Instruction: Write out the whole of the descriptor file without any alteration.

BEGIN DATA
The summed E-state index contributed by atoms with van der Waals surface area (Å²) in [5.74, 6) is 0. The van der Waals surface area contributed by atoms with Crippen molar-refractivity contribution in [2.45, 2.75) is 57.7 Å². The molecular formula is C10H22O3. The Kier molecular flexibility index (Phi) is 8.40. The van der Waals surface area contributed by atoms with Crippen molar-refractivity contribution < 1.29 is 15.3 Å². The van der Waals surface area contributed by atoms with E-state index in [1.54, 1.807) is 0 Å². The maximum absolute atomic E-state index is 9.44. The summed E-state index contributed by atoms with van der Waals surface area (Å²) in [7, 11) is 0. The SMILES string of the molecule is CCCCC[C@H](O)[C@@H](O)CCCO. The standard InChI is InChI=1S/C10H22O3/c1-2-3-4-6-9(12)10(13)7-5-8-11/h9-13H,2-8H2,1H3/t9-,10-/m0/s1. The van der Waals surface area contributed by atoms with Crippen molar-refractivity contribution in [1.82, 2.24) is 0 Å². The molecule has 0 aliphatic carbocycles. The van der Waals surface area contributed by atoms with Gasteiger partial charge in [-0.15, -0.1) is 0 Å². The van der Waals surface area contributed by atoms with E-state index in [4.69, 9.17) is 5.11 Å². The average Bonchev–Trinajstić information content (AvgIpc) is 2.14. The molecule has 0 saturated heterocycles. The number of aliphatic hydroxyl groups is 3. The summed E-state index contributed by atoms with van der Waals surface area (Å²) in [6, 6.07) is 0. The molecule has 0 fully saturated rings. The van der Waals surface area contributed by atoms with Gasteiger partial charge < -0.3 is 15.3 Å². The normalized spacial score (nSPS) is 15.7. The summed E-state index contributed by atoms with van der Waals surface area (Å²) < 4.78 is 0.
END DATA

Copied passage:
The summed E-state index contributed by atoms with van der Waals surface area (Å²) in [5.74, 6) is 0. The van der Waals surface area contributed by atoms with Crippen molar-refractivity contribution in [2.45, 2.75) is 57.7 Å². The molecular formula is C10H22O3. The Kier molecular flexibility index (Phi) is 8.40. The van der Waals surface area contributed by atoms with Crippen molar-refractivity contribution < 1.29 is 15.3 Å². The van der Waals surface area contributed by atoms with E-state index in [1.54, 1.807) is 0 Å². The maximum absolute atomic E-state index is 9.44. The summed E-state index contributed by atoms with van der Waals surface area (Å²) in [7, 11) is 0. The SMILES string of the molecule is CCCCC[C@H](O)[C@@H](O)CCCO. The standard InChI is InChI=1S/C10H22O3/c1-2-3-4-6-9(12)10(13)7-5-8-11/h9-13H,2-8H2,1H3/t9-,10-/m0/s1. The van der Waals surface area contributed by atoms with Crippen molar-refractivity contribution in [1.82, 2.24) is 0 Å². The molecule has 0 aliphatic carbocycles. The van der Waals surface area contributed by atoms with Gasteiger partial charge in [-0.15, -0.1) is 0 Å². The van der Waals surface area contributed by atoms with E-state index in [4.69, 9.17) is 5.11 Å². The average Bonchev–Trinajstić information content (AvgIpc) is 2.14. The molecule has 0 saturated heterocycles. The number of aliphatic hydroxyl groups is 3. The summed E-state index contributed by atoms with van der Waals surface area (Å²) in [6, 6.07) is 0. The molecule has 0 fully saturated rings. The van der Waals surface area contributed by atoms with Gasteiger partial charge < -0.3 is 15.3 Å². The normalized spacial score (nSPS) is 15.7. The summed E-state index contributed by atoms with van der Waals surface area (Å²) < 4.78 is 0.